It is possible to grow a new succulent using a young leaf. However, it’s not advisable. Young leaves have not fully matured yet, so they don’t have sufficient minerals and nutrients to encourage new growth.
Over- or Underwatered Leaves
An over- or underwatered leaf cannot survive even when it’s still attached to the plant. This makes no difference if you try to propagate it.
Do All Succulents Need the Same Amount of Water?
You probably have this idea that all succulents do not need much water because of their natural habitat. In truth, not all succulents are the same.
Succulents are generally described as plants that efficiently store water in their leaves, roots, and stems. While most of them use this technique to survive the desert, it’s not the case for others.
Some succulents grow in rainforests, which means they have an abundant supply of water. Hence, they store most of it in their leaves.
Taking care of succulents often found in rainforests means you have to provide them with water continuously. This is unlike the succulents that grow in deserts, which you only need to water once a week. If you want your succulents to grow properly, make sure that you research their needs before watering.
Factors to Consider When Watering Succulents
Once your succulents have started growing, the next thing you need to think of is how much water you should give them. You don’t want to overwater, but at the same time, they shouldn’t dry out.
There are a few factors you need to consider when watering your succulents. Keeping these in mind will help you figure out whether they need little or additional water.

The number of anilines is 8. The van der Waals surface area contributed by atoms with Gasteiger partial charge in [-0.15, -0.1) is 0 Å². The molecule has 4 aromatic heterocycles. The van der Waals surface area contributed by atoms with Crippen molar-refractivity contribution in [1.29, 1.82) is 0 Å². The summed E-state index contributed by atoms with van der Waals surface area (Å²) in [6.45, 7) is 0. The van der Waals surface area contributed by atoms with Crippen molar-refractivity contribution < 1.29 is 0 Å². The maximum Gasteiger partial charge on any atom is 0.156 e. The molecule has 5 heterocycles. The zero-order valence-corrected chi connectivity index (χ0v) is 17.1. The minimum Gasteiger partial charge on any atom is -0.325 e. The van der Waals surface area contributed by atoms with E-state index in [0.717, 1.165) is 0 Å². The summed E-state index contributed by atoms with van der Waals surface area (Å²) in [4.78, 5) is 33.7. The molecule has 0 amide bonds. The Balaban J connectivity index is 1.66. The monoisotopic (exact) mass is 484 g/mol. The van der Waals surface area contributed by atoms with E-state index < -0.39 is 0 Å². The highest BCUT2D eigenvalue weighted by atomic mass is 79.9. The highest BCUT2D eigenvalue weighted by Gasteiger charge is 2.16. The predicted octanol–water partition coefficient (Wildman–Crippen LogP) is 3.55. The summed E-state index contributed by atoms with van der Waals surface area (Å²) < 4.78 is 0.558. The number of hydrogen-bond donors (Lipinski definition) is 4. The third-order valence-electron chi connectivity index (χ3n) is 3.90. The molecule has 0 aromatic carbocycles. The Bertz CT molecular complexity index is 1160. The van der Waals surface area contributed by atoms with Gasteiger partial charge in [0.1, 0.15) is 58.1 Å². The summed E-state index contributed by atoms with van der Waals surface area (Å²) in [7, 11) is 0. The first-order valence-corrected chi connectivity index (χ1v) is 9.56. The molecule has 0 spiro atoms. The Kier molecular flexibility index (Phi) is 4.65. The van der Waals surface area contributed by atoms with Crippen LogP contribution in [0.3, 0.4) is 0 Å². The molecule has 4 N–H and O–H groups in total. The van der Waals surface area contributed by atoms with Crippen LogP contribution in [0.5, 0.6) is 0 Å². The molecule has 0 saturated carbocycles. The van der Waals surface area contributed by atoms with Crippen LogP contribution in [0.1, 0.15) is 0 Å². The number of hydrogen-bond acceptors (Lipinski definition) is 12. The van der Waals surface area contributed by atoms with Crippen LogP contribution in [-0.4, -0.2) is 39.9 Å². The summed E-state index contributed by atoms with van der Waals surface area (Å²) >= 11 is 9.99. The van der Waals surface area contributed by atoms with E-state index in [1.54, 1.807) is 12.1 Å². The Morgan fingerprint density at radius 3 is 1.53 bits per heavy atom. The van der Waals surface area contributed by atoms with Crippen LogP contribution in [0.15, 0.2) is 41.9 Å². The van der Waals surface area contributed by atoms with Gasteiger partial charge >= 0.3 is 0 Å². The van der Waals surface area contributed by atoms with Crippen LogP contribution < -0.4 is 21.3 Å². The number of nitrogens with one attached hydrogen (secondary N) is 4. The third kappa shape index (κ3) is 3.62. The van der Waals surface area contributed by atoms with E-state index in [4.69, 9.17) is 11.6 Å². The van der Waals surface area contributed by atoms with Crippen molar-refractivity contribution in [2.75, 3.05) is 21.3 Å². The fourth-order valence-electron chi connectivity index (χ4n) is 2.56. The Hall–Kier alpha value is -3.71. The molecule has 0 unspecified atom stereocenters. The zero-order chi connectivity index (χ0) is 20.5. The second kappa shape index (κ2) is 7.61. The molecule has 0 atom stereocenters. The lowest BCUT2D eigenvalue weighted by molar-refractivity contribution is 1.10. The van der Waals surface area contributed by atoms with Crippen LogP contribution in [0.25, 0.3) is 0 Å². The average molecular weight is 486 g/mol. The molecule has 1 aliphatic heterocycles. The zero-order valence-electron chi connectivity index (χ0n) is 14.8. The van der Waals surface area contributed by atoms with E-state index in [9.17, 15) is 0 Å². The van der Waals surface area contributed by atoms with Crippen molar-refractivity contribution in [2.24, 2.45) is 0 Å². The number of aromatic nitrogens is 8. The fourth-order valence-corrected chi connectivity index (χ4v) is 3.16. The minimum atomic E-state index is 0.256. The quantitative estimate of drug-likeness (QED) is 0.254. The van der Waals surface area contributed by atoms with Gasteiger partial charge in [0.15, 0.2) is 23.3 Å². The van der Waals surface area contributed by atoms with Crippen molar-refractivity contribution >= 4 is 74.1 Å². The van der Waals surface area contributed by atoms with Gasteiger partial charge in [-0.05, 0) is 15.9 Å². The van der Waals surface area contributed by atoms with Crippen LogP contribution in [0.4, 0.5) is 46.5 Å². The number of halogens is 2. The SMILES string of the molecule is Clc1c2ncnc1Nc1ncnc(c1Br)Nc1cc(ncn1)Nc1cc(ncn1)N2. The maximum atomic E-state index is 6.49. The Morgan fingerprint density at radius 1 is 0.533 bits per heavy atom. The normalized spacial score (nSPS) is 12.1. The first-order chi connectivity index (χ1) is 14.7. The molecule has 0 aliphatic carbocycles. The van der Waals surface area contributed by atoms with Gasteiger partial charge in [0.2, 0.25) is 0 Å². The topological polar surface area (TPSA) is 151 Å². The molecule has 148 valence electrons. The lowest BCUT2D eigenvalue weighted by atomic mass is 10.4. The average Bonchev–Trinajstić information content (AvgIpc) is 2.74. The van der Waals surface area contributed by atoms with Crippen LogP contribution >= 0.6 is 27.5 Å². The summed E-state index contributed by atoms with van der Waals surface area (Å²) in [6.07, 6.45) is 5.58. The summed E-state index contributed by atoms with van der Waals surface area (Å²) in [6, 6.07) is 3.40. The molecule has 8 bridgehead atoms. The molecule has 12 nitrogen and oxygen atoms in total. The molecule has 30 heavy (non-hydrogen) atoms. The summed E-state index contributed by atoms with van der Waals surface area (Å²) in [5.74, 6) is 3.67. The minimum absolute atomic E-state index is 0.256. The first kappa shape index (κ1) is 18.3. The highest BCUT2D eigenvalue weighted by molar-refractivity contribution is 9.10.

Type of Succulent
The first thing you need to consider is the type of succulents you have. As mentioned earlier, some succulents grow in rainforests, while others thrive in deserts.
In other words, some succulents will need plenty of water and others not so much. Make sure that you have a constant water supply for rainforest succulents. On the other hand, you need to guarantee that you don’t leave your desert succulents with damp soil for extended periods.
The spring and the summer seasons are the most active times for your succulents. You will notice remarkable growth in your plants during these periods.
For this reason, you might need to give them extra water to keep up with their production of new leaves, stems, roots, or even flowers. During the summer and spring seasons, make sure that you water your succulents three times every week.
On the other hand, winter is the cruelest weather for your succulents. During these cold months, providing them with more water will do them more harm than good. You may probably need to water them twice over the entire period.
You may think that since the container is bigger, you will need to water it more. While true for some plants, that’s not the case for all succulents. These plants are great at sucking up the moisture in their surroundings.
Larger containers mean more soil, and more soil means more material that can hold moisture. Because of this, you don’t have to water succulents in large containers quite frequently. Instead, they will get the nutrients they need from the damp soil.
On the other hand, smaller containers dry out quicker. Watering succulents in smaller containers more frequently should help them grow faster.
Amount of Light
Succulents need sunlight for photosynthesis. Unfortunately, the heat from the sun can also dry them out. This means that the plants you place under the sun for long hours should also receive more water.
Growing Your Succulent Collection
Growing your succulent collection is one of the best things you can do during this season. However, propagating plants is not always as easy as it sounds.
Before you proceed with that idea, make sure you know how often to water propagated succulents to keep them from dying. Once they start growing, understanding their water supply needs should also be a priority.